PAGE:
As rescue boats comb the water to check on properties, homes are being marked so officials know which have been abandoned and which are still occupied. The Canadian military also was aiding in the evacuation of about 140 cattle from a dairy farm in the area.
Rescue officials from across the province have converged in Burton, where the command post will be stationed while the rising waters surge through the area.
About 350 people have left the Oromocto area as the water rises, Mayor Fay Tidd said.
Emergency response teams have done "wonderfully well" at aiding people in the community, Tidd said. "I can't imagine any community ever coming together any better than we have."
Water levels are no longer expected to reach the records set in 1973. In Fredericton, the flood levels reached 8.63 metres that year.
In the northern part of the province, water levels are also beginning to stabilize, Morton said. Madawaska County was hard hit by the flood waters after more than 100 millimetres of rain fell in the area earlier in the week and fed the St. John River.
Streets still under water in capital
NB Power has disconnected more than 760 customers across the province.
More than 80 sections of roads around the province are closed because of the flooding and more than 50 roads remain under water in Fredericton.
Officials are not yet speculating on when people who left their homes will be able to return.
More than 600 families registered with the Red Cross, which opened an emergency shelter at the University of New Brunswick's residences.
Dick Isabelle, the executive director of police, fire and emergency services for the Department of Public Safety, said the provincial government wants to get people back into their homes as quickly as possible but it may not happen for a while.
There is no point trying to move people quickly while the weather is still unstable, Isabelle said. If the water levels change too quickly, it may only mean having to ask people to leave their houses again, he said.
"Let's get people back to normal as soon as possible, but as safely as possible," Isabelle said.
Emergency officials are continuing to ask that onlookers not enter areas that are flooded or bypass barricades blocking roads.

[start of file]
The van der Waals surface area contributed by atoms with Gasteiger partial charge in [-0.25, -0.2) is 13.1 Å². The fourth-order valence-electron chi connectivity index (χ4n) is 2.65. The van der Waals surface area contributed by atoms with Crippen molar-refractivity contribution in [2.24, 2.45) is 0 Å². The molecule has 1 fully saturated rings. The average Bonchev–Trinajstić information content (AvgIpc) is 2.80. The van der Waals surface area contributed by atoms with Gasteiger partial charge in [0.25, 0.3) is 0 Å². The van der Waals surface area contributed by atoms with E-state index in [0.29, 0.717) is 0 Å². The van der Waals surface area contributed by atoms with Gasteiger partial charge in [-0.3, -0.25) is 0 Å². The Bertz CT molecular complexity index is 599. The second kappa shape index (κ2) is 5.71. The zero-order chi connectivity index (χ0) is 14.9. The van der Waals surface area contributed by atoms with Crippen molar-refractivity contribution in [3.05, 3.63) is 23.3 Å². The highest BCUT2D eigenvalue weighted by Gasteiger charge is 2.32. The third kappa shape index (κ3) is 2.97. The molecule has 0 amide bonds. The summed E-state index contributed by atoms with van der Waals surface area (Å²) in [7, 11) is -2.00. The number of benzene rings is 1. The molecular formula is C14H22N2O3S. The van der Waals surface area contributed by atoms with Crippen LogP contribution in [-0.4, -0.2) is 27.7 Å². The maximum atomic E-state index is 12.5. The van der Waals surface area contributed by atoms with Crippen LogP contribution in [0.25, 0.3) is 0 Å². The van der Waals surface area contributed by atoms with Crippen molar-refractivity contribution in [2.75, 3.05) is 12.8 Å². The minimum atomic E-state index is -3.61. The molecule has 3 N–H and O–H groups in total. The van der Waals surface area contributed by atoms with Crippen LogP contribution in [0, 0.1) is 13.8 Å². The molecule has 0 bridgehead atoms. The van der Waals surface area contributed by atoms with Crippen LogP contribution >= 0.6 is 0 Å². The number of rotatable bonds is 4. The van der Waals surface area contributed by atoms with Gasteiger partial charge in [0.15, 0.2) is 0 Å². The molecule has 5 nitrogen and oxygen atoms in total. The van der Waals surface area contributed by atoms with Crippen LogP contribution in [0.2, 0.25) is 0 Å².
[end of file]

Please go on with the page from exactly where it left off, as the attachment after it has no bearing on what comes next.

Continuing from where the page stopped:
People flock to riverbanks
Hundreds of people have been converging in Fredericton's downtown to photograph the river that has spread across parks, walking trails and some of the city's busiest streets.
The water is full of debris, running fast and cold, said Bob Martin, spokesman for Fredericton's emergency command centre. People should not be going near the water and especially should not be going into it in boats.
Despite the warnings, Giselle Savoie-Fortune said the flood represented a potentially once-in-a-lifetime event for her preschooler son.
"I wanted to take some pictures," Savoie-Fortune said. "Who knows if he'll ever get to see that again. He probably won't remember but at least he can say he was here."
Emergency Measures is forecasting the following water levels:
- In Fredericton, the water level is expected to recede to eight metres by Saturday. Flood stage is 6.5 metres.
- In Maugerville, the water level is expected to rise to 6.9 metres on Saturday before beginning to recede to 6.8 metres on Sunday. Flood stage is six metres.
- In Jemseg, the water level is expected to rise to 6.2 metres by Saturday. Flood stage is 4.3 metres.
- In Grand Lake, the water level is expected to increase to 6.4 metres by Saturday. Flood stage is five metres.
- In Sheffield-Lakeville Corner, the water level is expected to reach 6.5 metres by Saturday. Flood stage is 4.8 metres.
- In Oak Point, the water level is expected to reach 5.3 metres by Saturday. Flood stage is 4.7 metres.
- In Quispamsis and Saint John, the water level is expected to be 5.1 metres by Saturday. Flood stage is 4.2 metres.